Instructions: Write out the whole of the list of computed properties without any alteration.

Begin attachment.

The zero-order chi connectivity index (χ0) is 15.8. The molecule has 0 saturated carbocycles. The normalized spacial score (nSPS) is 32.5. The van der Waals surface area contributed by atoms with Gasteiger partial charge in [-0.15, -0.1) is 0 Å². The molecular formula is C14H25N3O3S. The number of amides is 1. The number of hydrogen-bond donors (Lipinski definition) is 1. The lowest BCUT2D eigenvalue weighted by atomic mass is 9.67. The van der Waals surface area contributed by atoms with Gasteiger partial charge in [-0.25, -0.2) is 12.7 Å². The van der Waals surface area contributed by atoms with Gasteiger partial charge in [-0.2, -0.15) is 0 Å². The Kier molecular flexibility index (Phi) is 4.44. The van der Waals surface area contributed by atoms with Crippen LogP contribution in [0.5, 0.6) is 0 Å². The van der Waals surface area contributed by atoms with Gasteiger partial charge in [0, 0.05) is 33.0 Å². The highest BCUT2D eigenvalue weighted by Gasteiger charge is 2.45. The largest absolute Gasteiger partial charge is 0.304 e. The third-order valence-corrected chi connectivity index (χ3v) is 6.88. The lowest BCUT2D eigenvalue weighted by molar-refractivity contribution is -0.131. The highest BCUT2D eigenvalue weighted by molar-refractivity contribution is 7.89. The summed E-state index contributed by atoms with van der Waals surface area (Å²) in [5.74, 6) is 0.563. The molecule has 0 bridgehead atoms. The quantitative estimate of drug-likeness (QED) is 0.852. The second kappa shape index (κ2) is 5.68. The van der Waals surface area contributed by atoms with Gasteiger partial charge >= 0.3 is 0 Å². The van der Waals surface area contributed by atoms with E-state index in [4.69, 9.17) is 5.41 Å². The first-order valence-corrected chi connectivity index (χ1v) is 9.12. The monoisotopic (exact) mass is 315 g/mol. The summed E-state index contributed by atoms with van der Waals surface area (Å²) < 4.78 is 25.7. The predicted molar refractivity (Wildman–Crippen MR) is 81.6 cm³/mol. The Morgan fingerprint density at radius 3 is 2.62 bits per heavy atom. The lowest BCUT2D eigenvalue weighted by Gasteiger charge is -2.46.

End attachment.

The zero-order chi connectivity index (χ0) is 15.8. The molecule has 0 saturated carbocycles. The normalized spacial score (nSPS) is 32.5. The van der Waals surface area contributed by atoms with Gasteiger partial charge in [-0.15, -0.1) is 0 Å². The molecular formula is C14H25N3O3S. The number of amides is 1. The number of hydrogen-bond donors (Lipinski definition) is 1. The lowest BCUT2D eigenvalue weighted by atomic mass is 9.67. The van der Waals surface area contributed by atoms with Gasteiger partial charge in [-0.25, -0.2) is 12.7 Å². The van der Waals surface area contributed by atoms with Gasteiger partial charge in [-0.2, -0.15) is 0 Å². The Kier molecular flexibility index (Phi) is 4.44. The van der Waals surface area contributed by atoms with Crippen LogP contribution in [0.5, 0.6) is 0 Å². The van der Waals surface area contributed by atoms with Gasteiger partial charge in [0, 0.05) is 33.0 Å². The highest BCUT2D eigenvalue weighted by Gasteiger charge is 2.45. The largest absolute Gasteiger partial charge is 0.304 e. The third-order valence-corrected chi connectivity index (χ3v) is 6.88. The lowest BCUT2D eigenvalue weighted by molar-refractivity contribution is -0.131. The highest BCUT2D eigenvalue weighted by molar-refractivity contribution is 7.89. The summed E-state index contributed by atoms with van der Waals surface area (Å²) in [5.74, 6) is 0.563. The molecule has 0 bridgehead atoms. The quantitative estimate of drug-likeness (QED) is 0.852. The second kappa shape index (κ2) is 5.68. The van der Waals surface area contributed by atoms with Gasteiger partial charge >= 0.3 is 0 Å². The van der Waals surface area contributed by atoms with E-state index in [4.69, 9.17) is 5.41 Å². The first-order valence-corrected chi connectivity index (χ1v) is 9.12. The monoisotopic (exact) mass is 315 g/mol. The summed E-state index contributed by atoms with van der Waals surface area (Å²) < 4.78 is 25.7. The predicted molar refractivity (Wildman–Crippen MR) is 81.6 cm³/mol. The Morgan fingerprint density at radius 3 is 2.62 bits per heavy atom. The lowest BCUT2D eigenvalue weighted by Gasteiger charge is -2.46.